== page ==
Patrick Troughton was the first “new” Doctor. A mammoth of a task for any actor, Troughton rose to occasion with aplomb and managed to win over an entire generation of Doctor Who fans.
His performance succeeded by being quintessentially different to that of his predecessor – something which would set the standard for decades to come.
When Troughton wakes up on the floor of the TARDIS having regenerated from his older, more worn out body, we see that his clothes have miraculously regenerated too. Fans have discussed why this happens at great length, but in truth, it was probably nothing more than an oversight on the part of the production crew.
The costume we see the second Doctor wearing throughout his tenure is remained relatively unchanged throughout. Naturally, certain aspects were added, removed, or replaced as the production needed, but the silhouette of the “Cosmic Hobo” remained relatively unchanged throughout his run.
Troughton’s mismatched costume of various found items naturally lent him a scatty, haphazard sense of style which painted the second Doctor as a bumbling buffoon which masked the sharp intellect and keen adventurer hidden beneath.
The look presented here has taken a lot of similar pieces and injected some colour, a variety, and texture. The silhouette has (as ever!) been slimmed down slightly but should, in theory, retain that classic 1960’s style.
The bow tie offered here is a self-tie styled bow tie in the classic thistle shape. This is a departure from the screen-worn piece in the sense that Troughton’s bow tie was actually a pre-tied option held in place with a safety pin of all things! I’d recommend tying the tie properly, however, if you want to get the slouchy, beatnik style you can always tie it looser than necessary and keep the top button of your shirt open.
This one is by OTAA on Etsy and seems to be a beautifully designed tie. Alternatively, a textured and pre-tied option would be this navy and yellow knitted bow tie from Tyler & Tyler – the softer shape and rumpled texture definitely gives a louche attitude to the tie and helps to dress down what could, otherwise, be a very formal accessory.
As with the first Doctor, the second Doctor was a huge fan of checked trousers. Troughton’s on screen trousers (though seen to be grey and black due to the black and white TV!) were mainly greys, blacks, and browns. The Relco trousers featured are a slim, 60’s style cut and feature a vibrant red tartan. The use of colour and pattern lends the outfit a mod/punk edge while remaining quintessentially eccentric.
Alternatively, a grey based pair of checked trousers would work just as well. Check our 12th Doctor lookbook for some options!
The braces (or suspenders, for our friends across the pond!) worn by Troughton were the classic button on style and can still be easily found today. These cheaper eBay options are a nice low-end option and will work with any pair of trousers (providing you’re willing to sew some buttons onto the waistband)!
Troughton’s screen-worn shirts tended to be either pale blue or white with a wide, open collar. In order to modernise this look, we’ve replaced the slouchy and roomy shirts favoured by the second Doctor for a slimmer fit cotton offering in pale blue. The shirt shown above is by Selected/Homme and is currently on sale! Alternatively, any pale blue shirt will work just as well.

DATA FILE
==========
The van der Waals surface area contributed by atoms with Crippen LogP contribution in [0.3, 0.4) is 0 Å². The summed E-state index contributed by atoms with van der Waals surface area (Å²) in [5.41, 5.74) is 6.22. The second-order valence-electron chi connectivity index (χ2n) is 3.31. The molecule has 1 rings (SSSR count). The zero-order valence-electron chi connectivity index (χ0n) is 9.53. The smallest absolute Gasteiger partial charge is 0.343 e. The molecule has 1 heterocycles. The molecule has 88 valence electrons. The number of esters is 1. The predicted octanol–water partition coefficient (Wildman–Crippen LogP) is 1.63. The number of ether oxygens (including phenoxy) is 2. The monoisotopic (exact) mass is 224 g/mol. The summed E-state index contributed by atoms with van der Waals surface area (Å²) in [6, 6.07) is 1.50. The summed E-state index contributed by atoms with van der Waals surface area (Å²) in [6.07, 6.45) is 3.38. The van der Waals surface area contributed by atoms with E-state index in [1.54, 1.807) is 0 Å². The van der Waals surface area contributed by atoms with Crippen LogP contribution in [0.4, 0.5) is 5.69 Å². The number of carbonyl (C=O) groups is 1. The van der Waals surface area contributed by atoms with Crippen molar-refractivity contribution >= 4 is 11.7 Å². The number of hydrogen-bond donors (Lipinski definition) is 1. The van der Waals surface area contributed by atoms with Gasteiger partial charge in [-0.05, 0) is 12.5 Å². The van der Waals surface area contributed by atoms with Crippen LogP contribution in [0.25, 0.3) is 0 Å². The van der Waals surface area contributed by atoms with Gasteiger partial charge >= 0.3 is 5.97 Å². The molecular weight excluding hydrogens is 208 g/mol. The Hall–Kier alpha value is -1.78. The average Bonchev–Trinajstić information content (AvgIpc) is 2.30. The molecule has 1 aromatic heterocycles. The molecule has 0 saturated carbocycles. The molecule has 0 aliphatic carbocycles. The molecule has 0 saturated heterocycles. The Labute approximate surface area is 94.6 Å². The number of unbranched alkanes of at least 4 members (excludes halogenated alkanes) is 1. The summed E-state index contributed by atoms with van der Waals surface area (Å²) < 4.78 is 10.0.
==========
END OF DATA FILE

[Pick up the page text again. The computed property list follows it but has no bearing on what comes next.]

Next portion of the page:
Perhaps the most noticeable different between Troughton’s on-screen costume and the lookbook shown here is the fact that we’ve replaced the Doctor’s morning coat with a long-line waffle-knit cardigan. Even the most confident of men would struggle to pull a morning coat off for any other occasion than a wedding so it’s ill-advised to wear one on a day-to-day basis.
The cardigan retains the dark colouring and longer styling of the morning coat while simultaneously making the outfit more relaxed and comfortable. The one shown here is from River Island, but long-line cardigans are becoming more and more popular for men these days, so be sure to check your local high-street stores!
As ever with these posts, the most priciest piece of this lookbook are the boots. These are a beautiful pair of suede Chelsea boots from Jules B – they feature a classic profile and a slightly higher heel than usual. The overall shape is incredibly 1960’s and will help to ground the look in the past while offering modern comfort and quality.
“I should like a hat like that!” goes the well-known second Doctor line. Troughton’s incarnation of the Time Lord had a penchant for hats (which later made a return with Matt Smith’s eleventh Doctor) and was known for sporting a variety of styles. In the cooler months, this fishman’s beanie will make a welcome companion for any traveller and is available from Asos.
Troughton was known to sport a large fur coat on-screen when the Doctor found himself in less hospitable environments. While fur coats are still available, the ethical implications are questionable and the style is notoriously difficult for men to wear.
In lieu of this, we’ve found this slouchier parka. The parka is a classic piece of British menswear and features a fur piped hood and shearling lining. The slightly chunkier styling helps to reference the original screen-worn coat while also being a key piece of 1960’s outerwear. The parka is from Burton and is currently on sale!
Lastly, for those who want a nice pocket prop, the second Doctor was obsessed with his recorder. Descant recorders can be bought relatively inexpensively from any good music shop and are easy to learn tunes on!
What do you think? Would you wear this look inspired by the second Doctor? Let us know in the comments below!